Founded in the City of London in 1878, he said, the examination body now qualified 1.8 million learners in 80 countries every year, adding that City and Guilds offered qualifications in almost all levels of industry.
He said City and Guilds had been operating in Ghana and West Africa for the past 55 years, and that “indeed, it was the only vocational/technical awarding body in Ghana before the localisation of some of their awards by the Ghana Education Service (GES) Technical Vocational Education Division in 1984/1985”.
Mr Aseidu said City and Guilds operated through schools, colleges, training providers and employers, and that such institutions were referred to as approved centres which were given unique numbers once they had been approved to deliver training based on City and Guilds syllabus which were based on the international job market.
“We have over 65 approved centres including employers, training providers who enter their trainees for our examinations every year. Some of the awards include oil and gas, electrical and electronic engineering, mechanical engineering, telecommunication engineering, hairdressing, health care, information technology, hospitality and catering,” he said
Mr Aseidu said City and Guilds had seven levels starting from certificate, diploma and advanced diploma, graduateship, among others, and that those certificates were recognised worldwide for further education and for employment.
In some cases, he said, holders of the advanced diploma were allowed to do one or two years top up degree programmes.
He said City and Guilds was recognised by the GES and the National Accreditation Board (NAB) which normally “verify our certificates and establish the equivalent levels with the local awards”.
Mr Aseidu deplored the way and manner technical education was being handled, and suggested that a technical/vocational levy be set up to support the delivery of technical/vocational education.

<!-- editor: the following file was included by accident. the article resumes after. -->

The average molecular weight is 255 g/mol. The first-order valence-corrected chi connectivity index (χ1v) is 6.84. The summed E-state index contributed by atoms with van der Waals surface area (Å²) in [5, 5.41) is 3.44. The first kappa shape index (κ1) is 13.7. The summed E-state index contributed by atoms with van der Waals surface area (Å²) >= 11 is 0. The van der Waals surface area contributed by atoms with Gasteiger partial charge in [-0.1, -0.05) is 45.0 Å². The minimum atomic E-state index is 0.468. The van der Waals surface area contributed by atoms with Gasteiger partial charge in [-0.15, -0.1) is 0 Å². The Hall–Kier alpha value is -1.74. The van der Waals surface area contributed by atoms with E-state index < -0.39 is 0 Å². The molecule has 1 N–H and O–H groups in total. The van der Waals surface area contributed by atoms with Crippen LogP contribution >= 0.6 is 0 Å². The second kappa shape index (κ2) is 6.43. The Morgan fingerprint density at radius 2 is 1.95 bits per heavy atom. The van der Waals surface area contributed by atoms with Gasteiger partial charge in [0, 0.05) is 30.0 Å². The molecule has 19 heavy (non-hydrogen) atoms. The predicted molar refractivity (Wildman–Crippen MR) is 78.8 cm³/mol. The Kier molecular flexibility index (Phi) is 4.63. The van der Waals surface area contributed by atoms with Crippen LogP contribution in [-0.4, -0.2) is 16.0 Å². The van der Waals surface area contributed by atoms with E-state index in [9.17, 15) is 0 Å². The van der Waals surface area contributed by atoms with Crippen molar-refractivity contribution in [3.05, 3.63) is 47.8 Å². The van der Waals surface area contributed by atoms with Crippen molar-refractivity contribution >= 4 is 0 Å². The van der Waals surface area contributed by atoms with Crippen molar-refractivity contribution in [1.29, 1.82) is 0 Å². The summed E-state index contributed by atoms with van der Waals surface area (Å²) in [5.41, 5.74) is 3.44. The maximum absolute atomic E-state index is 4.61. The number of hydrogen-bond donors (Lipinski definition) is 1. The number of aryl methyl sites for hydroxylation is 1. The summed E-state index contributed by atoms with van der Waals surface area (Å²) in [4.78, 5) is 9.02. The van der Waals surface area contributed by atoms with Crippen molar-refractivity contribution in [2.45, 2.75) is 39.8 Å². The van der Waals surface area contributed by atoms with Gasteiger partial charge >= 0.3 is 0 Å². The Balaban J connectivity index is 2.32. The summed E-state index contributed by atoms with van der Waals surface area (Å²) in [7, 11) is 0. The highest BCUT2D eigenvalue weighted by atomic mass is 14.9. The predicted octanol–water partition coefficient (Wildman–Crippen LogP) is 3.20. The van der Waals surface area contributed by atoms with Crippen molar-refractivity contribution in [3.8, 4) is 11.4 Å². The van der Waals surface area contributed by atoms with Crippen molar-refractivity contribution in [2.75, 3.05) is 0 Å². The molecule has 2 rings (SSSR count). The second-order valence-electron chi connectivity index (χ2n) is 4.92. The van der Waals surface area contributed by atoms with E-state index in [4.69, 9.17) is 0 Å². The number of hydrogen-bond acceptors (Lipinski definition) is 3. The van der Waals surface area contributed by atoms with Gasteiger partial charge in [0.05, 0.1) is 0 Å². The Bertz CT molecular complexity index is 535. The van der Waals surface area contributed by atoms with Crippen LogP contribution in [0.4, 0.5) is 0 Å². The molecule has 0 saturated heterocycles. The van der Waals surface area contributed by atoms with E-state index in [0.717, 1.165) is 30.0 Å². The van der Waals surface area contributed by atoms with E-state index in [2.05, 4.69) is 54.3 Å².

Power struggle in AASU

A POWER struggle has emerged in the All-Africa Students Union (AASU) threatening the removal of the union’s secretariat from Ghana.
Sources have indicated to the Daily Graphic that Libya, Nigeria and a third country have initiated moves to host the secretariat of the union, which has been in Ghana since 1972.
Currently, one group led by Abdul Karim Hakib, who says he is the acting General Secretary, operates from the AASU Secretariat while another group led by Mr Oludare Ogunlana, who says he is the substantive General Secretary, operates from outside the secretariat.
Mr Hakib told the Daily Graphic that he was made acting General Secretary following the passage of a resolution at a summit in September 2009 due to the long stay in office of Mr Ogunlana.
However, Mr Ogunlana said Mr Hakib’s current position was illegal and unconstitutional, and that he (Ogunlana) was still the substantive Secretary General as he was elected at the union’s congress in 2000, adding that since “2000 there has not been any congress to elect anyone to the position”.
“A resolution passed at a summit in September 2009 says that Ogunlana should no longer be the Secretary General because he has overstayed in office. That is how come I was made the acting Secretary General,” Mr Hakib said, and added that of the five people that were elected in 2000 only Ogunlana was still in office.
He said the AASU held elections every four years, but since Mr Ogunlana took over as General Secretary in 2000, he had not organised any election, and indicated that the planned congress slated for Nigeria in August this year under the leadership of Ogunlana was not recognised by the AASU members.
Mr Hakib, who said he was the substantive Deputy General Secretary, explained that there was no problem with the AASU and that everything was going on smoothly.
“We are not in any crisis as anybody would think,” he emphasised, indicating that the AASU went about its activities legally or “else the government and the African Union would not recognise us”.
He denied that he led people to invade the AASU secretariat to get Mr Ogunlana out.
For his part, Mr Ogunlana said he had been in power since 2000 because there had not been funds to hold elections.